In the case of carbonless copy papers used for forms work such as in salesbooks, credit card forms, and the like, it is conventional to print the imaging transfer composition in only selected areas of the underside of the sheets so that only some of the information impressed upon the original or top sheet will be reproduced on the underlying copy sheets. Such spot printing requires special printing rolls and equipment to insure perfect registration, and results in sheets of objectionable appearance due to the difference in appearance between the areas which contain the transfer composition and those areas which are free of such composition.
In still another area it is desirable to provide pressure-applied images which are permanent and cannot be picked-off by known lift-off adhesive correction tapes. For instance, in the case of stocks, bonds, checks, identification documents, and the like, the ability to remove original images completely and cleanly and to replace such images with fraudulent information is completely unsatisfactory and has created a demand for transfer elements capable of providing permanent images which in some cases must also be automatically scannable such as by magnetic or optical means.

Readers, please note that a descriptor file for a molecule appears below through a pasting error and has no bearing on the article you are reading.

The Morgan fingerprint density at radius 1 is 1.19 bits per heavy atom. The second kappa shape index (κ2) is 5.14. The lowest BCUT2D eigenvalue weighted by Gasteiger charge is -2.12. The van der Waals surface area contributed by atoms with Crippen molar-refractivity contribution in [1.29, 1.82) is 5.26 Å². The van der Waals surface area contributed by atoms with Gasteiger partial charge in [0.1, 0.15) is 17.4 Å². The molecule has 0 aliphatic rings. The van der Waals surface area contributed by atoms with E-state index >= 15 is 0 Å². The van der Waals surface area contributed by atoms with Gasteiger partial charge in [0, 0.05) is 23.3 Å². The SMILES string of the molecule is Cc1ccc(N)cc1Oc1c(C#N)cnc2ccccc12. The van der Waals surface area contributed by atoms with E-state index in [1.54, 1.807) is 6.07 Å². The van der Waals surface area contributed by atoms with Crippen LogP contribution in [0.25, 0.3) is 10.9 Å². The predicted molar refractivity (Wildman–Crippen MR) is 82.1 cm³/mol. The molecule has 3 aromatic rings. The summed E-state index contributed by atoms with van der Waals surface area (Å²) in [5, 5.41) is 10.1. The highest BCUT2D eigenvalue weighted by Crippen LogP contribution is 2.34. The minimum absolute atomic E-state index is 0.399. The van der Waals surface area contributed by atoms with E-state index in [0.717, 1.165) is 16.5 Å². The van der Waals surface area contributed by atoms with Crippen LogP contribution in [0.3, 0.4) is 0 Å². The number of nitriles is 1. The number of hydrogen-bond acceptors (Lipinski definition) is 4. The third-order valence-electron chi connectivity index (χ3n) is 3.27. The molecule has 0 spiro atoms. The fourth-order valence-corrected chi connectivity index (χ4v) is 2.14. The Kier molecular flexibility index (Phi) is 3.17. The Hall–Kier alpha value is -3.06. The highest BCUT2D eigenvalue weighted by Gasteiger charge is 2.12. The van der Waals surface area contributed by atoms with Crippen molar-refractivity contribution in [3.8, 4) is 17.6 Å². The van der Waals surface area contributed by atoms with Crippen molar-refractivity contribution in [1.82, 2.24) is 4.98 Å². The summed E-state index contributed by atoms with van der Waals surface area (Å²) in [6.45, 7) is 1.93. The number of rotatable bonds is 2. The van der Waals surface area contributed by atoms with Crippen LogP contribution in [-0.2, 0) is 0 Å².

It is the principal object of the present invention to provide a novel supercoating for a variety of pressuretransferable imaging layers, the supercoating being one having affinity for a variety of receptor surfaces and being nonadhesive to the touch but having adhesive properties under the effects of imaging pressure.
It is another object of this invention to provide transfer elements having an imaging layer which, per se, has poor pressure-transfer properties and which is provided with a supercoating which is non-adhesive to the touch, actually has a slip-permitting surface, but which becomes adhesive inimpacted areas to cause the imaging layer to transfer sharply and cleanly under the effects of imaging pressure.
It is yet another object of this invention to provide correction transfer elements having a normally brittle, absorbent masking layer which will not flake from the foundation, or adhere to block over to other surfaces in unintended areas, and will not absorb oil or colorant from a masked image.